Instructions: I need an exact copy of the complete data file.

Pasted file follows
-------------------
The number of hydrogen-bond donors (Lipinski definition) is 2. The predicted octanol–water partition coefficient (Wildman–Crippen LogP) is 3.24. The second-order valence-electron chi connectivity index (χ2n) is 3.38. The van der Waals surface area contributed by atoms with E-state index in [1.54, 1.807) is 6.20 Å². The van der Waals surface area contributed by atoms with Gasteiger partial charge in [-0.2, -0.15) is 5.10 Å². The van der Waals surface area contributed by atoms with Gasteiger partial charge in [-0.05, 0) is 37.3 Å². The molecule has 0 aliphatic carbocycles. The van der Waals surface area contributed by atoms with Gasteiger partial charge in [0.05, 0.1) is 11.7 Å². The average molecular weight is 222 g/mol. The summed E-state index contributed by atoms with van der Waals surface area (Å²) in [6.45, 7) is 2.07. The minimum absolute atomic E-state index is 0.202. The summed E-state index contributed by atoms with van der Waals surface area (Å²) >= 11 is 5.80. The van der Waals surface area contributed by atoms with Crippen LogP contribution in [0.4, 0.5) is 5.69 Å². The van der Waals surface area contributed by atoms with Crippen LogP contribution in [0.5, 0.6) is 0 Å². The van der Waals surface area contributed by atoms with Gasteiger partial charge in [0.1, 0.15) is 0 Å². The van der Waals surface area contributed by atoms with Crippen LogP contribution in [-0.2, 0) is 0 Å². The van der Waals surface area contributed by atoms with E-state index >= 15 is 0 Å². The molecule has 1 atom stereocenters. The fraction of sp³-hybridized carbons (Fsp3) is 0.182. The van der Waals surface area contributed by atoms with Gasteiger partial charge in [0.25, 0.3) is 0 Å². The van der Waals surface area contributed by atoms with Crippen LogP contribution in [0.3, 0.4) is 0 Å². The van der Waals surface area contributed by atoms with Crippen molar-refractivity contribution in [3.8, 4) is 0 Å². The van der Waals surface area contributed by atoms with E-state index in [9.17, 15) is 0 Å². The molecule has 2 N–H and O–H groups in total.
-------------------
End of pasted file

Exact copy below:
The number of hydrogen-bond donors (Lipinski definition) is 2. The predicted octanol–water partition coefficient (Wildman–Crippen LogP) is 3.24. The second-order valence-electron chi connectivity index (χ2n) is 3.38. The van der Waals surface area contributed by atoms with E-state index in [1.54, 1.807) is 6.20 Å². The van der Waals surface area contributed by atoms with Gasteiger partial charge in [-0.2, -0.15) is 5.10 Å². The van der Waals surface area contributed by atoms with Gasteiger partial charge in [-0.05, 0) is 37.3 Å². The molecule has 0 aliphatic carbocycles. The van der Waals surface area contributed by atoms with Gasteiger partial charge in [0.05, 0.1) is 11.7 Å². The average molecular weight is 222 g/mol. The summed E-state index contributed by atoms with van der Waals surface area (Å²) in [6.45, 7) is 2.07. The minimum absolute atomic E-state index is 0.202. The summed E-state index contributed by atoms with van der Waals surface area (Å²) >= 11 is 5.80. The van der Waals surface area contributed by atoms with Crippen LogP contribution in [0.4, 0.5) is 5.69 Å². The van der Waals surface area contributed by atoms with Crippen LogP contribution in [0.5, 0.6) is 0 Å². The van der Waals surface area contributed by atoms with Gasteiger partial charge in [0.1, 0.15) is 0 Å². The van der Waals surface area contributed by atoms with Crippen LogP contribution in [-0.2, 0) is 0 Å². The van der Waals surface area contributed by atoms with E-state index >= 15 is 0 Å². The molecule has 1 atom stereocenters. The fraction of sp³-hybridized carbons (Fsp3) is 0.182. The van der Waals surface area contributed by atoms with Gasteiger partial charge in [0.25, 0.3) is 0 Å². The van der Waals surface area contributed by atoms with Crippen LogP contribution in [0.3, 0.4) is 0 Å². The van der Waals surface area contributed by atoms with Crippen molar-refractivity contribution in [3.8, 4) is 0 Å². The van der Waals surface area contributed by atoms with E-state index in [9.17, 15) is 0 Å². The molecule has 2 N–H and O–H groups in total.